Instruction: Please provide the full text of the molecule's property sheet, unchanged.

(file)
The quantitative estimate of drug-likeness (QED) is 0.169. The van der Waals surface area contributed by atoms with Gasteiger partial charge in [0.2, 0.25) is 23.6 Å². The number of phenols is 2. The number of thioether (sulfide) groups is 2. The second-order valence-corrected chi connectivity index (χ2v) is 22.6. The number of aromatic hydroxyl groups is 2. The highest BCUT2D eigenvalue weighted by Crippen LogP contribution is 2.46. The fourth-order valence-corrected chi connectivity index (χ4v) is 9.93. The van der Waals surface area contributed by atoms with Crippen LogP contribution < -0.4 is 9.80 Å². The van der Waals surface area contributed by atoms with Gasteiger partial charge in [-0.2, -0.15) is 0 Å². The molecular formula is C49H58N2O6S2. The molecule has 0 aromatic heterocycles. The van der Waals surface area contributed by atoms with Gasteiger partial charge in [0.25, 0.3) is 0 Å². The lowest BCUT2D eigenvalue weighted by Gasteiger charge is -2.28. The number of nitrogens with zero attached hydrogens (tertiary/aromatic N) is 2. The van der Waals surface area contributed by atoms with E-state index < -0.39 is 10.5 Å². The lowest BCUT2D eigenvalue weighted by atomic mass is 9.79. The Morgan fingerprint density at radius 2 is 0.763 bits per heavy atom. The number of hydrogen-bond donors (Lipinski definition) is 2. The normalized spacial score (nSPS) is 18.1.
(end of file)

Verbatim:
The quantitative estimate of drug-likeness (QED) is 0.169. The van der Waals surface area contributed by atoms with Gasteiger partial charge in [0.2, 0.25) is 23.6 Å². The number of phenols is 2. The number of thioether (sulfide) groups is 2. The second-order valence-corrected chi connectivity index (χ2v) is 22.6. The number of aromatic hydroxyl groups is 2. The highest BCUT2D eigenvalue weighted by Crippen LogP contribution is 2.46. The fourth-order valence-corrected chi connectivity index (χ4v) is 9.93. The van der Waals surface area contributed by atoms with Crippen LogP contribution < -0.4 is 9.80 Å². The van der Waals surface area contributed by atoms with Gasteiger partial charge in [-0.2, -0.15) is 0 Å². The molecular formula is C49H58N2O6S2. The molecule has 0 aromatic heterocycles. The van der Waals surface area contributed by atoms with Gasteiger partial charge in [0.25, 0.3) is 0 Å². The lowest BCUT2D eigenvalue weighted by Gasteiger charge is -2.28. The number of nitrogens with zero attached hydrogens (tertiary/aromatic N) is 2. The van der Waals surface area contributed by atoms with E-state index < -0.39 is 10.5 Å². The lowest BCUT2D eigenvalue weighted by atomic mass is 9.79. The Morgan fingerprint density at radius 2 is 0.763 bits per heavy atom. The number of hydrogen-bond donors (Lipinski definition) is 2. The normalized spacial score (nSPS) is 18.1.